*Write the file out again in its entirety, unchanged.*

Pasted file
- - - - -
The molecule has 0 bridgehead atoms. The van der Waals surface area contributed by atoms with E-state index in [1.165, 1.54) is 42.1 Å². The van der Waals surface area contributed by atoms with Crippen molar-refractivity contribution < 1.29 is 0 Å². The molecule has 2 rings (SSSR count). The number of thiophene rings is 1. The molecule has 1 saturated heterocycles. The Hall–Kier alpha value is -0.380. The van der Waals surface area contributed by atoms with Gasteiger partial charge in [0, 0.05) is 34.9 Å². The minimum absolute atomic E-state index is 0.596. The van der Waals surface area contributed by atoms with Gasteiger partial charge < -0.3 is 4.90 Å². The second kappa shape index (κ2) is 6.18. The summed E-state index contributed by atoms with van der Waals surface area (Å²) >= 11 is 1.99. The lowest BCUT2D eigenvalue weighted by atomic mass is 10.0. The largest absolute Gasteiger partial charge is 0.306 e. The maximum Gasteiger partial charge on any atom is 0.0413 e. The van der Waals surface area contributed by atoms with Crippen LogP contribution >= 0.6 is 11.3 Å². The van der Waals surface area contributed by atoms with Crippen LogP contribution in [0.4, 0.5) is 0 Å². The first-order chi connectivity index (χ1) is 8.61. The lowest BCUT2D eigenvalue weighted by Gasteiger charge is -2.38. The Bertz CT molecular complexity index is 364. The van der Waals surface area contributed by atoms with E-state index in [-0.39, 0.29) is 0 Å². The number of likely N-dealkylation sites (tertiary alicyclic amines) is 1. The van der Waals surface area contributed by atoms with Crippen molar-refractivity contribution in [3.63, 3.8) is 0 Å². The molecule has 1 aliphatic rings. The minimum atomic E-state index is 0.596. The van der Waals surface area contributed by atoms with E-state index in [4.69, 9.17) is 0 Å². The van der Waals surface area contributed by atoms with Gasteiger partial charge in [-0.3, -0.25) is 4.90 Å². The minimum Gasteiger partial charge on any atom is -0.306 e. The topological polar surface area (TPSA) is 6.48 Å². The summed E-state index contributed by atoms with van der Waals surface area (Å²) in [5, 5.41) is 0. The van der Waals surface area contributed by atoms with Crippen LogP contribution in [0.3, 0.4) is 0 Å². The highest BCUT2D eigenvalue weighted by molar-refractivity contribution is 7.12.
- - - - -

The molecule has 0 bridgehead atoms. The van der Waals surface area contributed by atoms with E-state index in [1.165, 1.54) is 42.1 Å². The van der Waals surface area contributed by atoms with Crippen molar-refractivity contribution < 1.29 is 0 Å². The molecule has 2 rings (SSSR count). The number of thiophene rings is 1. The molecule has 1 saturated heterocycles. The Hall–Kier alpha value is -0.380. The van der Waals surface area contributed by atoms with Gasteiger partial charge in [0, 0.05) is 34.9 Å². The minimum absolute atomic E-state index is 0.596. The van der Waals surface area contributed by atoms with Gasteiger partial charge < -0.3 is 4.90 Å². The second kappa shape index (κ2) is 6.18. The summed E-state index contributed by atoms with van der Waals surface area (Å²) >= 11 is 1.99. The lowest BCUT2D eigenvalue weighted by atomic mass is 10.0. The largest absolute Gasteiger partial charge is 0.306 e. The maximum Gasteiger partial charge on any atom is 0.0413 e. The van der Waals surface area contributed by atoms with Crippen LogP contribution >= 0.6 is 11.3 Å². The van der Waals surface area contributed by atoms with Crippen LogP contribution in [0.4, 0.5) is 0 Å². The first-order chi connectivity index (χ1) is 8.61. The lowest BCUT2D eigenvalue weighted by Gasteiger charge is -2.38. The Bertz CT molecular complexity index is 364. The van der Waals surface area contributed by atoms with E-state index in [-0.39, 0.29) is 0 Å². The number of likely N-dealkylation sites (tertiary alicyclic amines) is 1. The van der Waals surface area contributed by atoms with Crippen molar-refractivity contribution in [3.63, 3.8) is 0 Å². The molecule has 1 aliphatic rings. The minimum atomic E-state index is 0.596. The van der Waals surface area contributed by atoms with E-state index in [4.69, 9.17) is 0 Å². The van der Waals surface area contributed by atoms with Gasteiger partial charge in [-0.3, -0.25) is 4.90 Å². The minimum Gasteiger partial charge on any atom is -0.306 e. The topological polar surface area (TPSA) is 6.48 Å². The summed E-state index contributed by atoms with van der Waals surface area (Å²) in [5, 5.41) is 0. The van der Waals surface area contributed by atoms with Crippen LogP contribution in [0.3, 0.4) is 0 Å². The highest BCUT2D eigenvalue weighted by molar-refractivity contribution is 7.12.